Bend It Like Beckham (12)

Review by James Raffoul

DVD SPECIAL FEATURES: Audio commentary with director and co-writer; Behind-the-scenes featurette, including premiere footage and outtakes; Gurinder's Indian Kitchen; Deleted scenes; Animated intros and menus.

AFTER entering the cinema with no preconceptions, other than the fact that this had something to do with football, I re-emerged with the feeling that this is one of the most enjoyable British films you are likely to see, coupled together with a slight Punjab and Sikh influence.

The film follows the story of Jess, superbly and realistically played by Parminder Nagra, and her dream to follow in the footsteps of her superstar idol, the one and only (and currently injured), Mr/Sir/Lord David Beckham.

Jess lives at home with her parents, doesn't smoke, drink or go out partying, she studies hard and is a devoutly religious girl who respects her parents' beliefs, even accepting the responsibility of looking after her soon-to-be-wed sister. Until it comes to football, that is. For Jess is, quite literally, mad for it and will do anything to have a kick around.

And it is this aspect of her life that the film concentrates on as the young student (Nagra is actually 26) rises from park football obscurity to local semi-pro fame and further still.

Her almost comical mother wishes her not to play this disruptive 'English' game and concentrate instead on knocking up the finest Aloo Gobi in all of Hounslow.

The family life is superbly portrayed by director Gurinder Chadha and is done wholly in good taste. The central family is the archetypal Punjab family and Chadha has absolutely no problems with sending up the stiffness of some aspects of the Punjabi life-style. There are several in-jokes for all to see, and once spotted, it becomes even funnier.

And while Chadha's depiction of the family life should be admired, so too should her attention to detail, particularly in the football scenes. Normally, when watching a film that centres around a sport (especially football), action scenes become part of the film's downfall, seldom looking realistic (as in the case of someone taking on about 20 players and still managing to score with an overhead kick!).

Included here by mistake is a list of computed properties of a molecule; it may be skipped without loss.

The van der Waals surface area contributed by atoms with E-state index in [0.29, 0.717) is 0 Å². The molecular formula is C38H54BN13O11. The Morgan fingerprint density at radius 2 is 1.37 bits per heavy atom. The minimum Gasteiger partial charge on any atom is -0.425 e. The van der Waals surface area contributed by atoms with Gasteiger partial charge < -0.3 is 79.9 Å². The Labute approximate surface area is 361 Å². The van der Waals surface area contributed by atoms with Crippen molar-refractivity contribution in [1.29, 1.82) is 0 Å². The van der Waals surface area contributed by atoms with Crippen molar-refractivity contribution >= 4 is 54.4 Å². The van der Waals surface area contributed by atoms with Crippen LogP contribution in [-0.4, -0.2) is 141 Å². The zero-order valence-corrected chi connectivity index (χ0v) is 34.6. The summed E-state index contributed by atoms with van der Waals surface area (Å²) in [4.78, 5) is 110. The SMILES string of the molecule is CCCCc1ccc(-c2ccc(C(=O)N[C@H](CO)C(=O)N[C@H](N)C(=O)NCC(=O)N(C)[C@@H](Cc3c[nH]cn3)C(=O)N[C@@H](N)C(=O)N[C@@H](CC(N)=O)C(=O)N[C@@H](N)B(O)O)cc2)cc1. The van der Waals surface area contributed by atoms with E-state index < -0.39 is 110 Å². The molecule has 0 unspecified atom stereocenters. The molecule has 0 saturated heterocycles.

This isn't the case in Bend It Like Beckham, in which realistic shots are produced, fouls look like they have been committed and goals scored by the person who kicked the ball, without the aid of spectacular camera angles or digital imagery.

Jess is noticed playing park football with her male friends by Julie (Keira Knightley, pictured right with All Saints' Shaznay Lewis), the current star striker of the local team, Hounslow Harriers and, as a result, goes down to training, impresses the coach and soon becomes a regular fixture in the squad.

But as her career develops against the wishes of her parents, Jess is forced to sneak around and things becomes increasingly risky when she finds herself becoming attracted to her coach, who happens to be a gundi (white and of western descent) - a romance which eventually leads to a rift with Julie (who also likes the coach) following a drunken tour night in Hamburg.

While Chadha's film raises issues of race (one scene is particularly moving) and how Western attitudes can create divides in strict households, it is also contrasted nicely with some small send-ups at their own characterization, including the way in which Jess's room has been turned into a shrine to David Beckham, and the fact that she would rather buy an expensive pair of football boots rather than a pair of shoes to go with the Sari her mother has chosen for her.

Shot largely in Hounslow and Twickenham, this is as good a British film as you are likely to see this year. Funny, sensitive, thoughtful and innovative, for me this rates up there with Four Weddings and The Full Monty. It has even been given the gold-plated seal of approval from Mr & Mrs Beckham, who were unable to appear because of clashing work schedules, despite volunteering (the people you see in the film are professional look-alikes).

Inevitably, there is a certain amount of predictability to proceedings, but go with it and you'll come out grinning from ear to ear. Chadha has produced a brilliantly scripted, endlessly re-watchable, feel-good movie, that was successful, largely thanks to some good marketing and its timely release just before the World Cup.